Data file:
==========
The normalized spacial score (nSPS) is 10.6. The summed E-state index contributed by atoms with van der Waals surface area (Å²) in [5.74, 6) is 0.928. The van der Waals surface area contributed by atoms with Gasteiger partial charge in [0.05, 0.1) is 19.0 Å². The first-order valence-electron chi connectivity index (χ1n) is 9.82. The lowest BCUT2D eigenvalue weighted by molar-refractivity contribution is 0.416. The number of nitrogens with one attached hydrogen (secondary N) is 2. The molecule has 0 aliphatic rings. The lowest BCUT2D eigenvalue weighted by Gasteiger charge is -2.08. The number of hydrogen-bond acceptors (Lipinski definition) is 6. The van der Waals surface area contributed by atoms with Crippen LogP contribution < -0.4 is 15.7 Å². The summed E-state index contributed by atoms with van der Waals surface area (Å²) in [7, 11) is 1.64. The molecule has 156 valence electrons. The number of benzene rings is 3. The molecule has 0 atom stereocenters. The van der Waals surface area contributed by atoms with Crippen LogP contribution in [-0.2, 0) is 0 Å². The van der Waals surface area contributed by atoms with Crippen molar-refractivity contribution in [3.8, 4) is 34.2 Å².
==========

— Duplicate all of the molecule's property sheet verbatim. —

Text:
The normalized spacial score (nSPS) is 10.6. The summed E-state index contributed by atoms with van der Waals surface area (Å²) in [5.74, 6) is 0.928. The van der Waals surface area contributed by atoms with Gasteiger partial charge in [0.05, 0.1) is 19.0 Å². The first-order valence-electron chi connectivity index (χ1n) is 9.82. The lowest BCUT2D eigenvalue weighted by molar-refractivity contribution is 0.416. The number of nitrogens with one attached hydrogen (secondary N) is 2. The molecule has 0 aliphatic rings. The lowest BCUT2D eigenvalue weighted by Gasteiger charge is -2.08. The number of hydrogen-bond acceptors (Lipinski definition) is 6. The van der Waals surface area contributed by atoms with Crippen LogP contribution < -0.4 is 15.7 Å². The summed E-state index contributed by atoms with van der Waals surface area (Å²) in [7, 11) is 1.64. The molecule has 156 valence electrons. The number of benzene rings is 3. The molecule has 0 atom stereocenters. The van der Waals surface area contributed by atoms with Crippen LogP contribution in [-0.2, 0) is 0 Å². The van der Waals surface area contributed by atoms with Crippen molar-refractivity contribution in [3.8, 4) is 34.2 Å².